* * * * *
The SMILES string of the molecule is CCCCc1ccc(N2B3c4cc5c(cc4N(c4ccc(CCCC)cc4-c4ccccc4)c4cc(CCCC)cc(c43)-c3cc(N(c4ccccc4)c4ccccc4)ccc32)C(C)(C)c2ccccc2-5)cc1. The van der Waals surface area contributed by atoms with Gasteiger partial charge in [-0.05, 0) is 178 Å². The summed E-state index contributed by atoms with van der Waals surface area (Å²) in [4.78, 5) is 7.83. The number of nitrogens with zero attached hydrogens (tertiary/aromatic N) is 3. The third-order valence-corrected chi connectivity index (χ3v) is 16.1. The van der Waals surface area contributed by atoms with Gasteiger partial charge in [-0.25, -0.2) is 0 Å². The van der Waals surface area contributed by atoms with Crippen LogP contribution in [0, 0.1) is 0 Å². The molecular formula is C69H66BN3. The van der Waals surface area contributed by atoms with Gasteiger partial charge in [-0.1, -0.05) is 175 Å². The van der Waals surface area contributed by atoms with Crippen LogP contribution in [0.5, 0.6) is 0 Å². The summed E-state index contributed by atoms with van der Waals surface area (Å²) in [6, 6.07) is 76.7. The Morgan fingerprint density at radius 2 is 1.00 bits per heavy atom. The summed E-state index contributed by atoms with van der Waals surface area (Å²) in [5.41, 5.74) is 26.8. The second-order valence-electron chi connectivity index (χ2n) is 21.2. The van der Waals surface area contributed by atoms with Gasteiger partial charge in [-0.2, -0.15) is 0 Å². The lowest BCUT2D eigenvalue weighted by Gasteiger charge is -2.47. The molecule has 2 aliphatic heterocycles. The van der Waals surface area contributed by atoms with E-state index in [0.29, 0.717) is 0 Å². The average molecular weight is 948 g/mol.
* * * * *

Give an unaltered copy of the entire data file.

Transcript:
The SMILES string of the molecule is CCCCc1ccc(N2B3c4cc5c(cc4N(c4ccc(CCCC)cc4-c4ccccc4)c4cc(CCCC)cc(c43)-c3cc(N(c4ccccc4)c4ccccc4)ccc32)C(C)(C)c2ccccc2-5)cc1. The van der Waals surface area contributed by atoms with Gasteiger partial charge in [-0.05, 0) is 178 Å². The summed E-state index contributed by atoms with van der Waals surface area (Å²) in [4.78, 5) is 7.83. The number of nitrogens with zero attached hydrogens (tertiary/aromatic N) is 3. The third-order valence-corrected chi connectivity index (χ3v) is 16.1. The van der Waals surface area contributed by atoms with Gasteiger partial charge in [-0.25, -0.2) is 0 Å². The van der Waals surface area contributed by atoms with Crippen LogP contribution in [0, 0.1) is 0 Å². The molecular formula is C69H66BN3. The van der Waals surface area contributed by atoms with Gasteiger partial charge in [-0.1, -0.05) is 175 Å². The van der Waals surface area contributed by atoms with Crippen LogP contribution in [0.5, 0.6) is 0 Å². The summed E-state index contributed by atoms with van der Waals surface area (Å²) in [6, 6.07) is 76.7. The Morgan fingerprint density at radius 2 is 1.00 bits per heavy atom. The summed E-state index contributed by atoms with van der Waals surface area (Å²) in [5.41, 5.74) is 26.8. The second-order valence-electron chi connectivity index (χ2n) is 21.2. The van der Waals surface area contributed by atoms with Gasteiger partial charge in [-0.2, -0.15) is 0 Å². The lowest BCUT2D eigenvalue weighted by Gasteiger charge is -2.47. The molecule has 2 aliphatic heterocycles. The van der Waals surface area contributed by atoms with E-state index in [0.29, 0.717) is 0 Å². The average molecular weight is 948 g/mol.